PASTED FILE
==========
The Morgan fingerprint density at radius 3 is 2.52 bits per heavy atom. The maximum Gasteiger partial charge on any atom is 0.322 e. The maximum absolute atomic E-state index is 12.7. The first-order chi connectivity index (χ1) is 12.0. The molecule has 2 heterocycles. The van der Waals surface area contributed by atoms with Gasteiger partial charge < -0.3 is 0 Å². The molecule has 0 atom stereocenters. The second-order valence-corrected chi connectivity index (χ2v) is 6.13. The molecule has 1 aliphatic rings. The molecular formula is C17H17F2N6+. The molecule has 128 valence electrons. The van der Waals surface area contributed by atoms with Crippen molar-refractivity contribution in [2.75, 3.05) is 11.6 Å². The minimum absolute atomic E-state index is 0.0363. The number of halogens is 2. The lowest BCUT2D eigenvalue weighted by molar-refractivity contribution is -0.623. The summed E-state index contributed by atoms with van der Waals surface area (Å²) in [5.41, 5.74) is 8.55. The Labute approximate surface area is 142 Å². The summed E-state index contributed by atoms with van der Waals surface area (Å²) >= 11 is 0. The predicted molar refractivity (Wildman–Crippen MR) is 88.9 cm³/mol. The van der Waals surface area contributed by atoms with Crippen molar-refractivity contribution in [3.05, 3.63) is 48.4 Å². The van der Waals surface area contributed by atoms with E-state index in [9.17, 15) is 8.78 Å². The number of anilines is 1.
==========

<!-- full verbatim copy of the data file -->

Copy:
The Morgan fingerprint density at radius 3 is 2.52 bits per heavy atom. The maximum Gasteiger partial charge on any atom is 0.322 e. The maximum absolute atomic E-state index is 12.7. The first-order chi connectivity index (χ1) is 12.0. The molecule has 2 heterocycles. The van der Waals surface area contributed by atoms with Gasteiger partial charge < -0.3 is 0 Å². The molecule has 0 atom stereocenters. The second-order valence-corrected chi connectivity index (χ2v) is 6.13. The molecule has 1 aliphatic rings. The molecular formula is C17H17F2N6+. The molecule has 128 valence electrons. The van der Waals surface area contributed by atoms with Crippen molar-refractivity contribution in [2.75, 3.05) is 11.6 Å². The minimum absolute atomic E-state index is 0.0363. The number of halogens is 2. The lowest BCUT2D eigenvalue weighted by molar-refractivity contribution is -0.623. The summed E-state index contributed by atoms with van der Waals surface area (Å²) in [5.41, 5.74) is 8.55. The Labute approximate surface area is 142 Å². The summed E-state index contributed by atoms with van der Waals surface area (Å²) >= 11 is 0. The predicted molar refractivity (Wildman–Crippen MR) is 88.9 cm³/mol. The van der Waals surface area contributed by atoms with Crippen molar-refractivity contribution in [3.05, 3.63) is 48.4 Å². The van der Waals surface area contributed by atoms with E-state index in [9.17, 15) is 8.78 Å². The number of anilines is 1.